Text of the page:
Wednesday, March 28, 2007

Reflection on Ambiguities

John 9:24-25
So for the second time they called in the man who had been blind and told him, "God should get the glory for this,because we know this man Jesus is a sinner."
"I don't know whether he is a sinner," the man replied. "But I know this: I was blind, and now I can see!"

"Jesus... undercuts the facile conviction that we know with certitude what moral good and evil actually are." - Thomas Keating

Sometimes I feel lost in the ambiguities of life and my own blind spots. There are often times when I don't even know the right action to take in a certain situation--never mind the times of willful sin. Perhaps we try to put life, morality, theology, relationships into boxes in which they were never meant to fit. Christians sometimes have some sort of fascination with their own grasp of Absolute truth--but it seems to me that more properly, the Absolute has a hold of us. How can we absolutely know anything, even ourselves? I'm not advocating some sort of relativism; we can, in fact, know God truly, through relationship, but never exhaustively.

For these ambiguities, I feel at home in this chapter. I'm struck by the abounding misconceptions of so many, which gives me some hope. Those who should be seeing are perhaps the most blind. It begins with the disciples asking the question of who has sinned in order to cause the man to be blind; having witnessed Jesus' previous healing, they assumed that sin was always the cause of sickness, but here it seems that this is not the case; life, here, did not fit their previously constructed formula. Later, the Pharisees believe Jesus to be a sinner, mostly for doing a good work; and it takes the blind man who they say was born "a total sinner" to offer them a lesson of who Christ is, standing not on rational argument, but his experience of being healed. Though he was blind, now he sees.

Finally, Jesus comes back to the man and reveals to him more fully His own identity as the Son of Man. The man believes and worships Him. The chapter ends with Jesus' indictment against the Pharisees, who claim to see and yet are blind. It would have been better for them to recognize their own blindness. Jesus may need to return to us often and reveal more of his identity: his love and his grace and his discipline--at times--in our lives. I try not to be like the Pharisees who felt that they knew all there was to know, and thus condemned themselves, but instead remain aware of my limitations. I recognize the truth of my relationship with Christ (indeed, it's the most important aspect of my life!), but long for continual communion and growing in this relationship, knowing that I will never absolutely comprehend Him.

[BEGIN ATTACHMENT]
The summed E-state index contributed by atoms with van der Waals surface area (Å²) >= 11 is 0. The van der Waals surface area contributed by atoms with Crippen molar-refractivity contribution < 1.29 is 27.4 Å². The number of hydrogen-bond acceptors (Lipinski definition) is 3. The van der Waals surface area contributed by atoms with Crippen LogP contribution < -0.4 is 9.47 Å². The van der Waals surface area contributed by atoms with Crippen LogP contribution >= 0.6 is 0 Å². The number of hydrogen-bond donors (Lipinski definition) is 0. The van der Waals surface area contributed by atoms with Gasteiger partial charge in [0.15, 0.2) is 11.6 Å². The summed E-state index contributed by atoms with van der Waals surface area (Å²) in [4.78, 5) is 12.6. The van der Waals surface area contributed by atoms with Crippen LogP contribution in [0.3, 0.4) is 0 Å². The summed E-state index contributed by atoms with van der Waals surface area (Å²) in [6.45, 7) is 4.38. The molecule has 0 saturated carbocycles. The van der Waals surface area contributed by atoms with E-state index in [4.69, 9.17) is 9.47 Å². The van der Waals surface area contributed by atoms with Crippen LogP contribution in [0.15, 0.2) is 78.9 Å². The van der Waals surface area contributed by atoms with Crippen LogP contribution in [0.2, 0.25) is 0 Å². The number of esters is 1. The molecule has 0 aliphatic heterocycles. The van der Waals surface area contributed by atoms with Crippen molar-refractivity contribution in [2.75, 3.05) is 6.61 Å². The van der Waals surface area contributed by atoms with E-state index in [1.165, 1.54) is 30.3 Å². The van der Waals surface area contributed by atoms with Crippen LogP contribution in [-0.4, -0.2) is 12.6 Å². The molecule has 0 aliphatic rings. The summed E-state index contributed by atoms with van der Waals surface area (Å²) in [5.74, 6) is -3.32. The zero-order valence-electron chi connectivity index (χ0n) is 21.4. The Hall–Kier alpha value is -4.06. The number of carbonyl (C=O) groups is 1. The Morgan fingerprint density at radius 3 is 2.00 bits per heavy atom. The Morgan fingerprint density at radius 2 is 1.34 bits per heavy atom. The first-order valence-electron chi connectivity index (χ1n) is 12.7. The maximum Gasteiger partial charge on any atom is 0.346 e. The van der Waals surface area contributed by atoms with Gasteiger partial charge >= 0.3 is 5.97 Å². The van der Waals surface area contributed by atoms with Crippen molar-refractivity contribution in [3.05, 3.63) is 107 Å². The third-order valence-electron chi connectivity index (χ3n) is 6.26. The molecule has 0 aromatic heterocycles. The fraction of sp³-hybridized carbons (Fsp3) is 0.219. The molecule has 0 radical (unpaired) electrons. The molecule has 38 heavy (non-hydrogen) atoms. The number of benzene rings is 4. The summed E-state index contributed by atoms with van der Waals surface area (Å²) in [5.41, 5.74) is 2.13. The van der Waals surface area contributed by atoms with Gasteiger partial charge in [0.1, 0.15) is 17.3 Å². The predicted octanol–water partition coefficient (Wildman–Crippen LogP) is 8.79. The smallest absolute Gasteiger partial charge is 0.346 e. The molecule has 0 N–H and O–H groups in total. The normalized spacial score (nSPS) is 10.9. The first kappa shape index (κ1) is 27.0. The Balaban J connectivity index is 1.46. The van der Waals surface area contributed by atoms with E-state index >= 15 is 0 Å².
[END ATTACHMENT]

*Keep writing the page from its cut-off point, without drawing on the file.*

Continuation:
-John Orzechowski

Wednesday, March 7, 2007

Contemplation and Work

Soldiers don't get tied up in the affairs of civilian life, for then they cannot please the officer who enlisted them. And athletes cannot win the prize unless they follow the rules. And hardworking farmers should be the first to enjoy the fruit of their labor. - 2 Tim 2:4-6

"...go to work for God, trusting that if we seek only to do His will, He will take care of our interior recollection, and make up for the distractions and failings that may creep into our activity." - Thomas Merton

The cares of everyday life cause me so often to lose sight of what is important. Papers and exams--all for a degree, a piece of paper that seems to have little to no eternal significance. But this is where we're called to be and doing these things can become an act of worship. God actually can be present in all of our daily activities, even outside of our conscious awareness. He is in everything and everywhere after all.

Alas, I'm not the good soldier who doesn't get tied up in the affairs of civilian life or a very good athlete for that matter. But Paul goes on to say that even "If we are unfaithful, he remains faithful" (v. 13). Merton says that if we seek to do His will, He will take care of the rest. At some point, we must realize that it was never about our own efforts to reach God anyway; He is already here, in us. Even the desire to be more spiritual (whatever that means) is often selfish. I try to lay aside the frustrations I have with myself when I desire to be more heavenly-minded and less distracted; for to violently fight against distraction and actively seek an awareness of God will do no good; this awareness is a gift, and God will give it whenever and to whomever He wishes. Instead, boast in our weaknesses and embrace our poverty, finish our work with gladness and never lose trust in God who always remains faithful.

-John Orzechowski

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